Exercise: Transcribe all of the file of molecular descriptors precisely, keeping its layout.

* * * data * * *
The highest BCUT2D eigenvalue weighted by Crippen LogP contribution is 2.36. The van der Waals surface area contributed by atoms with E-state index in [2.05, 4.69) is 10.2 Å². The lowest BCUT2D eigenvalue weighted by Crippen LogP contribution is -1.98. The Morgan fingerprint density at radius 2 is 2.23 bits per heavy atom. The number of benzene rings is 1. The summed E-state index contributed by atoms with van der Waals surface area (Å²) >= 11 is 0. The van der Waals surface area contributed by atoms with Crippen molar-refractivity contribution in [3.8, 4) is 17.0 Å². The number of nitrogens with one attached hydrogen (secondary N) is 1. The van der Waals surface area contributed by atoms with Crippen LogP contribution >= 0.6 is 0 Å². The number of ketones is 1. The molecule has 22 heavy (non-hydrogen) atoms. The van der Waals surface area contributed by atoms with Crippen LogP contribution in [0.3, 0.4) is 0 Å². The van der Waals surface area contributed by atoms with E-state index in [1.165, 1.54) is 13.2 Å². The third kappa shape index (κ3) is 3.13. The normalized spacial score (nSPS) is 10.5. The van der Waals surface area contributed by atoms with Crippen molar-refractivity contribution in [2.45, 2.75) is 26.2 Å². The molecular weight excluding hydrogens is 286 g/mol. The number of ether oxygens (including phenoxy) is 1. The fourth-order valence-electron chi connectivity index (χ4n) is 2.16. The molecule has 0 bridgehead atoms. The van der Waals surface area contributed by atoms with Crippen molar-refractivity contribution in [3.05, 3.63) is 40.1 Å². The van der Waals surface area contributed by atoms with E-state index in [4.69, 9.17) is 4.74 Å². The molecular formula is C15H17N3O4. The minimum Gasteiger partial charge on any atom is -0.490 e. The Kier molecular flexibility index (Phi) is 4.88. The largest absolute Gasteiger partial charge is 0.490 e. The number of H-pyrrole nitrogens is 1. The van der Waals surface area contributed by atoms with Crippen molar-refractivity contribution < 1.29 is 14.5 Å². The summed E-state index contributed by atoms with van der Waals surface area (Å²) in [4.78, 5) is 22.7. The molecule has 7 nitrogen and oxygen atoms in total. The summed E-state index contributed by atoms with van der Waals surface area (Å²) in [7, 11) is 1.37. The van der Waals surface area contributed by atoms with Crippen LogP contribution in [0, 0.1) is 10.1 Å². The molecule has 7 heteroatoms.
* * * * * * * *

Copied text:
The highest BCUT2D eigenvalue weighted by Crippen LogP contribution is 2.36. The van der Waals surface area contributed by atoms with E-state index in [2.05, 4.69) is 10.2 Å². The lowest BCUT2D eigenvalue weighted by Crippen LogP contribution is -1.98. The Morgan fingerprint density at radius 2 is 2.23 bits per heavy atom. The number of benzene rings is 1. The summed E-state index contributed by atoms with van der Waals surface area (Å²) >= 11 is 0. The van der Waals surface area contributed by atoms with Crippen molar-refractivity contribution in [3.8, 4) is 17.0 Å². The number of nitrogens with one attached hydrogen (secondary N) is 1. The van der Waals surface area contributed by atoms with Crippen LogP contribution >= 0.6 is 0 Å². The number of ketones is 1. The molecule has 22 heavy (non-hydrogen) atoms. The van der Waals surface area contributed by atoms with Crippen LogP contribution in [0.3, 0.4) is 0 Å². The van der Waals surface area contributed by atoms with E-state index in [1.165, 1.54) is 13.2 Å². The third kappa shape index (κ3) is 3.13. The normalized spacial score (nSPS) is 10.5. The van der Waals surface area contributed by atoms with Crippen molar-refractivity contribution in [2.45, 2.75) is 26.2 Å². The molecular weight excluding hydrogens is 286 g/mol. The number of ether oxygens (including phenoxy) is 1. The fourth-order valence-electron chi connectivity index (χ4n) is 2.16. The molecule has 0 bridgehead atoms. The van der Waals surface area contributed by atoms with Crippen molar-refractivity contribution in [3.05, 3.63) is 40.1 Å². The van der Waals surface area contributed by atoms with E-state index in [4.69, 9.17) is 4.74 Å². The molecular formula is C15H17N3O4. The minimum Gasteiger partial charge on any atom is -0.490 e. The Kier molecular flexibility index (Phi) is 4.88. The largest absolute Gasteiger partial charge is 0.490 e. The number of H-pyrrole nitrogens is 1. The van der Waals surface area contributed by atoms with Crippen molar-refractivity contribution < 1.29 is 14.5 Å². The summed E-state index contributed by atoms with van der Waals surface area (Å²) in [4.78, 5) is 22.7. The molecule has 7 nitrogen and oxygen atoms in total. The summed E-state index contributed by atoms with van der Waals surface area (Å²) in [7, 11) is 1.37. The van der Waals surface area contributed by atoms with Crippen LogP contribution in [0, 0.1) is 10.1 Å². The molecule has 7 heteroatoms.